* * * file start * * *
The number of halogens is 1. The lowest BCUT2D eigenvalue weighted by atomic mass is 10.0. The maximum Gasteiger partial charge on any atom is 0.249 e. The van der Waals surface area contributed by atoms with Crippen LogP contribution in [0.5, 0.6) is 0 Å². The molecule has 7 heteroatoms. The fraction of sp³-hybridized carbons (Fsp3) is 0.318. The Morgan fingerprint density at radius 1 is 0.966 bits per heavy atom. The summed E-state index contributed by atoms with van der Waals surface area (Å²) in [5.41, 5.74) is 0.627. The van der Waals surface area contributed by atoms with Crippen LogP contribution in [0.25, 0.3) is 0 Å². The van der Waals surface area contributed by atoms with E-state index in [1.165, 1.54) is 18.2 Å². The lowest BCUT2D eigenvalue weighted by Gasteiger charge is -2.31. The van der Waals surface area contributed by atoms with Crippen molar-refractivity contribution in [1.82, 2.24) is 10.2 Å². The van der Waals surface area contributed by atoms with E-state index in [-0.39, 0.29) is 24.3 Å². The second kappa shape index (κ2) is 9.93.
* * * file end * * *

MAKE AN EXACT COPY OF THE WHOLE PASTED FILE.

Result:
The number of halogens is 1. The lowest BCUT2D eigenvalue weighted by atomic mass is 10.0. The maximum Gasteiger partial charge on any atom is 0.249 e. The van der Waals surface area contributed by atoms with Crippen LogP contribution in [0.5, 0.6) is 0 Å². The molecule has 7 heteroatoms. The fraction of sp³-hybridized carbons (Fsp3) is 0.318. The Morgan fingerprint density at radius 1 is 0.966 bits per heavy atom. The summed E-state index contributed by atoms with van der Waals surface area (Å²) in [5.41, 5.74) is 0.627. The van der Waals surface area contributed by atoms with Crippen LogP contribution in [0.25, 0.3) is 0 Å². The van der Waals surface area contributed by atoms with E-state index in [1.165, 1.54) is 18.2 Å². The lowest BCUT2D eigenvalue weighted by Gasteiger charge is -2.31. The van der Waals surface area contributed by atoms with Crippen molar-refractivity contribution in [1.82, 2.24) is 10.2 Å². The van der Waals surface area contributed by atoms with E-state index in [-0.39, 0.29) is 24.3 Å². The second kappa shape index (κ2) is 9.93.